2.en.13 It’s happening: news coverage of migration issues

This is the first of a series of newspaper articles we’ll analyse this year. Headlines trap our attention and make readers want to know more. Also photos and captions are a way to give a face to news  stories .



Read the article and use the  worksheet  below to analyse the news story

A would-be immigrant needs to have a lot of courage — and be very desperate — to take to the treacherous waters of the Strait of Gibraltar in an inflatable toy boat with 12 companions to try to reach Spain.

On Monday, 27 sub-Saharans were rescued in open sea as they attempted to reach the shores of Europe, a 20-kilometer journey through water whipped up by the endless stream of vast tankers traveling between Morocco and Spain, and changeable ocean winds.

The method chosen by these would-be immigrants is risky, but cheap: tiny plastic boats, crammed with people, at the limit of their floatability and propelled by flimsy plastic oars. Each boat costs between 100 and 184 euros.

The Africans were located by search and rescue teams in four boats about halfway across the Strait. The northernmost boat was picked up six-and-a-half miles off the coast of Tarifa, Cádiz. In it were six immigrants, all of them male adults. Their combined weight would have far exceeded the 200 kilograms these beach boats are designed to take.

An alert call from Moroccan authorities caused the rescue teams to mobilize. Soon afterward two vessels, a Spanish coastguard and a Red Cross launch, found a second boat carrying seven men and a woman, who were taken to Tarifa. The Red Cross launch later brought in another eight men rescued from a third boat. At the same time a Moroccan Gendarmerie patrol boat intercepted the fourth boat and took its occupants to Tangier.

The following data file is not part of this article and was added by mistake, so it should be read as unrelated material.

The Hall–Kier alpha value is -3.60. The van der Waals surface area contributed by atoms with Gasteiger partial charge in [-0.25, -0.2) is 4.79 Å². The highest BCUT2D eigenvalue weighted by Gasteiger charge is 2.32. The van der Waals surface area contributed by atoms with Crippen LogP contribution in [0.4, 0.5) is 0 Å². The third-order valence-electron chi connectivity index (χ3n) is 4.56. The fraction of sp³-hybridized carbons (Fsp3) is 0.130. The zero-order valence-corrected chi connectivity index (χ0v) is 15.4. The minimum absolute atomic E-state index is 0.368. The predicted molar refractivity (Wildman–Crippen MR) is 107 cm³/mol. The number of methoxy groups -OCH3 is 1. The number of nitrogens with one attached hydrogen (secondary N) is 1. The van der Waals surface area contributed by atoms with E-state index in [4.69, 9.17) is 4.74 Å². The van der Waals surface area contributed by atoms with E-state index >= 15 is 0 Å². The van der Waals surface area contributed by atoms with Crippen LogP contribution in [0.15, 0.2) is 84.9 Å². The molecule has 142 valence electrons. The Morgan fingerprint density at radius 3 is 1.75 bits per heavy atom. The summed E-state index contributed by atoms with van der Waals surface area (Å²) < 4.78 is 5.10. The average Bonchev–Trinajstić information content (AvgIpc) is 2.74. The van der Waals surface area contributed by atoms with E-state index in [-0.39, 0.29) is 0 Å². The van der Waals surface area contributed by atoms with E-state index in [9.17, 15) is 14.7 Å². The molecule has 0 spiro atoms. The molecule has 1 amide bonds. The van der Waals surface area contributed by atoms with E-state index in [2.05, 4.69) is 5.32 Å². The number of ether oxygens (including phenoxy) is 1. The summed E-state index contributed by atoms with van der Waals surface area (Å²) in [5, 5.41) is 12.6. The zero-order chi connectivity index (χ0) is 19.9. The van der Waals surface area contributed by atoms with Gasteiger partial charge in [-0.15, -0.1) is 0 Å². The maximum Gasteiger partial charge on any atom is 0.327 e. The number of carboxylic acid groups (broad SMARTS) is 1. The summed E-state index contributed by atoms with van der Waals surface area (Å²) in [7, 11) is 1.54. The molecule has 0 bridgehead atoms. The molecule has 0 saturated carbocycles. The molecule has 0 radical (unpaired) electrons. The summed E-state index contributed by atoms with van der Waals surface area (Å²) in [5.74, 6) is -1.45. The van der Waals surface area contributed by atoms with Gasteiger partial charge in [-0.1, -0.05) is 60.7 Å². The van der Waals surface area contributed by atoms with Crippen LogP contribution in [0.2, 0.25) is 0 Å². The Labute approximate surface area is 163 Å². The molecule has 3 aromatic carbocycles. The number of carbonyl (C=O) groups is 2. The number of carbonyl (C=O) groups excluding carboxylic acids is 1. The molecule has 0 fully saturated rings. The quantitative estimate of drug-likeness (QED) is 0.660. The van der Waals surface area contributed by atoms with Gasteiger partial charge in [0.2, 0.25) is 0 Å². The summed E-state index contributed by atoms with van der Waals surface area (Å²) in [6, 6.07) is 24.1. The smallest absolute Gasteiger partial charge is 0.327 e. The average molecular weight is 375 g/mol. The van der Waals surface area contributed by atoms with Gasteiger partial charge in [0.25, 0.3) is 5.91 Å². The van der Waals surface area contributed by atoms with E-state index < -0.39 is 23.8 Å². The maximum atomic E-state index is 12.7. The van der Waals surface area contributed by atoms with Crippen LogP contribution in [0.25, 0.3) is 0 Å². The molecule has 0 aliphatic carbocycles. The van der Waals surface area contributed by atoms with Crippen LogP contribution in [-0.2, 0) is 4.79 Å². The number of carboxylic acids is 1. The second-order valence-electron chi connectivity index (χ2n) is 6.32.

In recent weeks attempts to reach Spain in inflatable boats have increased, especially when the weather conditions in the Strait are not especially adverse. The rise in these kinds of attempt to reach Europe are largely attributable to the low cost of buying the boat and because their small size makes them difficult to pick up on radar. Taking their fates into their own hands, say Civil Guard sources, also means that the would-be immigrants do not have to deal with the mafias that organize larger vessels for the crossing.

In October, 23 people lost their lives in a spate of attempted crossings. The Spanish Border Control Agency said at the time that the number of immigrants reaching Spain this year had increased 6.5 percent over 2011.


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